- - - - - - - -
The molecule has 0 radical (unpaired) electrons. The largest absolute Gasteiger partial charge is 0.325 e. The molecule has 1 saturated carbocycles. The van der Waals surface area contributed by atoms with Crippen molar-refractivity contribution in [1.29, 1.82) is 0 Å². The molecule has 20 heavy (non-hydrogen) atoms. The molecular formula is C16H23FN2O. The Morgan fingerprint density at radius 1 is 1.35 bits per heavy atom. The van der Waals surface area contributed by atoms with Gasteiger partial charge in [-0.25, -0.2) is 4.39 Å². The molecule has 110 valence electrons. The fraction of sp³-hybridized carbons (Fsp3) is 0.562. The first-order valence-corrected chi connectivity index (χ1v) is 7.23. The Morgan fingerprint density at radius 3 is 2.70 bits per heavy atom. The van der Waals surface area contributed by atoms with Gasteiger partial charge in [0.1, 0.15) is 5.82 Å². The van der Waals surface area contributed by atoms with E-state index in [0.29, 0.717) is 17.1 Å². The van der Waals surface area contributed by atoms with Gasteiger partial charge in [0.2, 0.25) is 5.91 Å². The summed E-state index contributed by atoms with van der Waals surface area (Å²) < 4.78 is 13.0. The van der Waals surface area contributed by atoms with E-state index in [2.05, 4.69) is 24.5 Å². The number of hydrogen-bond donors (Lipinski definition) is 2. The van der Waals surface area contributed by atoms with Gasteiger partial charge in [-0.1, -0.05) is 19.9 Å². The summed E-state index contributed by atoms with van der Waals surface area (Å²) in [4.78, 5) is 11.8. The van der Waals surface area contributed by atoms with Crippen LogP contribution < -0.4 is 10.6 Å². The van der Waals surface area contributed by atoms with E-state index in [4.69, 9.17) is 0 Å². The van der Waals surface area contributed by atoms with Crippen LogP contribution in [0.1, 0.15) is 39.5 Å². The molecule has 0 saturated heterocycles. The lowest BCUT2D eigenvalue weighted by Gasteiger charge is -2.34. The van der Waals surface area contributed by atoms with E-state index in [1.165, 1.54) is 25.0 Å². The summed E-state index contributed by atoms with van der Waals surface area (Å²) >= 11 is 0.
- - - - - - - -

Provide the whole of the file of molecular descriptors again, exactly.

The molecule has 0 radical (unpaired) electrons. The largest absolute Gasteiger partial charge is 0.325 e. The molecule has 1 saturated carbocycles. The van der Waals surface area contributed by atoms with Crippen molar-refractivity contribution in [1.29, 1.82) is 0 Å². The molecule has 20 heavy (non-hydrogen) atoms. The molecular formula is C16H23FN2O. The Morgan fingerprint density at radius 1 is 1.35 bits per heavy atom. The van der Waals surface area contributed by atoms with Gasteiger partial charge in [-0.25, -0.2) is 4.39 Å². The molecule has 110 valence electrons. The fraction of sp³-hybridized carbons (Fsp3) is 0.562. The first-order valence-corrected chi connectivity index (χ1v) is 7.23. The Morgan fingerprint density at radius 3 is 2.70 bits per heavy atom. The van der Waals surface area contributed by atoms with Gasteiger partial charge in [0.1, 0.15) is 5.82 Å². The van der Waals surface area contributed by atoms with E-state index in [0.29, 0.717) is 17.1 Å². The van der Waals surface area contributed by atoms with Gasteiger partial charge in [0.2, 0.25) is 5.91 Å². The summed E-state index contributed by atoms with van der Waals surface area (Å²) < 4.78 is 13.0. The van der Waals surface area contributed by atoms with E-state index in [2.05, 4.69) is 24.5 Å². The number of hydrogen-bond donors (Lipinski definition) is 2. The van der Waals surface area contributed by atoms with Gasteiger partial charge in [-0.1, -0.05) is 19.9 Å². The summed E-state index contributed by atoms with van der Waals surface area (Å²) in [4.78, 5) is 11.8. The van der Waals surface area contributed by atoms with Crippen LogP contribution < -0.4 is 10.6 Å². The van der Waals surface area contributed by atoms with E-state index in [4.69, 9.17) is 0 Å². The van der Waals surface area contributed by atoms with Crippen LogP contribution in [0.1, 0.15) is 39.5 Å². The molecule has 0 saturated heterocycles. The lowest BCUT2D eigenvalue weighted by Gasteiger charge is -2.34. The van der Waals surface area contributed by atoms with E-state index in [1.165, 1.54) is 25.0 Å². The summed E-state index contributed by atoms with van der Waals surface area (Å²) >= 11 is 0.